Katie Sturino wants designers to #MakeMySize
We’re in the middle of Fashion Month. We’ve already had New York and London Fashion Weeks; we’re currently in the throes of Milan, and Paris starts February 24. But whenever this time of year rolls around, my first thought is: Boring.
Don’t get me wrong: I want to see what people are wearing. But I’m more interested in what they’re wearing to the shows, rather than on the runway. My social media feed turns into everyone I follow just sharing runway photos, but that’s not what I’m interested in. Most of the fashion houses — even the ones whose shows I get invited to — don’t include any size inclusivity on their runways, let alone make my size. Why would I want to see those pictures?
About a year and a half ago, I began my #MakeMySize campaign. It started pretty informally — I saw a piece by Diane von Furstenberg that I wanted but didn’t fit me, so I took to Instagram to say, “Hey, DVF, I love you but… make my size!” And you know what? I had a real tangible success with that post: This fall, DVF did a capsule collection with 11 Honore. It was so great to see.
The goal with #MakeMySize has never been to shame brands; I don’t like outrage culture. But so many brands are missing the mark — and missing out on potential customers — because they don’t make clothes that can fit the average person. I’m not talking about high, high, high fashion… those brands aren’t catering to people like me — they’re trying to dress the extremely thin, double-zero Hollywood-types. But mass market brands who don’t have clothes that actually fit the mass market? That is messed up.
Look at it this way: Brands will contact me all the time and be like, “We’d love to send you stuff.” Then I got to their website and I see that they stop at size 14. They must look at me and think, “Well, she’s just a normal curvy girl. We could dress her!” But they just don’t realize how small their clothes are.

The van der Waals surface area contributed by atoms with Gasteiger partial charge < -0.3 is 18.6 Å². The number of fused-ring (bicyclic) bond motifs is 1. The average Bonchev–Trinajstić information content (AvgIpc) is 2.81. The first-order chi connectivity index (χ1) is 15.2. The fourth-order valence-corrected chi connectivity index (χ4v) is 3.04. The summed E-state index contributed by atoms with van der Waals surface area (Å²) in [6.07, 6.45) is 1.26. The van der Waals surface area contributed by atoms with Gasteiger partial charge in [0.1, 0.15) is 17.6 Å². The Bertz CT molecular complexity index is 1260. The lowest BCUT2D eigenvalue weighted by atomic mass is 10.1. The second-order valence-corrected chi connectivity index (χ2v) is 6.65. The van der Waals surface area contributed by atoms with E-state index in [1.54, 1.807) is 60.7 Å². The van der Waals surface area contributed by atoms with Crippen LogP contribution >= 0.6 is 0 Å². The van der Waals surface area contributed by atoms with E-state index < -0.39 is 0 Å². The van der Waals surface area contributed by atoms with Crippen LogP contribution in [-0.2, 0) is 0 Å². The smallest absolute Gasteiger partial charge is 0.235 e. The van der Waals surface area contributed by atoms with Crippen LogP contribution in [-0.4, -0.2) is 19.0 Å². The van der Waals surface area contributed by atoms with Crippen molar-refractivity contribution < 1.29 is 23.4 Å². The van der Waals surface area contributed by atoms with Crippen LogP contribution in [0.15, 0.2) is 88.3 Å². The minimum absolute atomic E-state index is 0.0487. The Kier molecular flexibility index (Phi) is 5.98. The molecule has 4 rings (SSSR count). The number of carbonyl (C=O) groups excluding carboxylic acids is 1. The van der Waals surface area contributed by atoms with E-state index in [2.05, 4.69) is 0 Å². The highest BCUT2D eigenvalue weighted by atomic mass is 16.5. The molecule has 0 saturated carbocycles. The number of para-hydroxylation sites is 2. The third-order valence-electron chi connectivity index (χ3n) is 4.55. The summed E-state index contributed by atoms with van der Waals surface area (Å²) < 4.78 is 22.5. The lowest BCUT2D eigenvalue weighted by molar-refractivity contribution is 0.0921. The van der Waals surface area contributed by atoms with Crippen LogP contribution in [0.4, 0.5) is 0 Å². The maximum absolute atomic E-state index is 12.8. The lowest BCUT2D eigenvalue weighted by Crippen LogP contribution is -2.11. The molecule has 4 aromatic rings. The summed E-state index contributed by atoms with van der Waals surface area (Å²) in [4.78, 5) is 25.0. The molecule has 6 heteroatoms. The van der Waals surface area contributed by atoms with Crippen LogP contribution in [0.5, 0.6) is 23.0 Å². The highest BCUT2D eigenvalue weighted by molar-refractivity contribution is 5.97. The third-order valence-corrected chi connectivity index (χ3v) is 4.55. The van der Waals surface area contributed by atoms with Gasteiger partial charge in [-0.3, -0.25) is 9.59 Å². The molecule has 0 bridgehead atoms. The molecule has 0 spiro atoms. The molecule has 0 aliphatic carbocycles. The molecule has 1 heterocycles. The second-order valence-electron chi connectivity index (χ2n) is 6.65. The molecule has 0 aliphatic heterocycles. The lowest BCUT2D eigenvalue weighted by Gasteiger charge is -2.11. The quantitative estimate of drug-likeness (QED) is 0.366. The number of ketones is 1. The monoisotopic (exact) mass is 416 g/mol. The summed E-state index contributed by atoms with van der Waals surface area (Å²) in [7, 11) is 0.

Beyond DVF, I’ve seen a lot of change since I started #MakeMySize. I’ve had brands contact me behind the scenes to tell me that they’re working on it. Then there are brands like Club Monaco and Alice + Olivia, who don’t comment or reply to my posts, but who are actively looking to expand sizes.
The campaign has inspired other women to speak out, as well. It’s so empowering to go into, for instance, Zara. Rather than finding that you can’t get anything up your leg and just leaving — instead you take a photo from the fitting room and say, “Hey Zara, #MakeMySize.”
It’s about giving people a break so they feel less shame about not being able to shop somewhere — and putting more blame on the industry for not dressing the average-sized woman.
All of this is not to say that every single brand that shows at one of the various Fashion Weeks this month isn’t size inclusive. I love Veronica Beard — they’re really bringing in inclusivity. And Tanya Taylor is great. I do think we’ll see a lot of brands evolve in the coming months and years. That will help those brands thrive and stay relevant. Their brand won’t die just because they stop at size eight!
But so many other brands are just never going to be size inclusive. They live in the old state of fashion, existing in snobbery and the whole Devil Wears Prada mentality. So unless your brand is even considering inclusivity — or at the very minimum, you’re warm and welcoming — I’m going to sit certain fashion shows out.
This originally appeared on Medium.com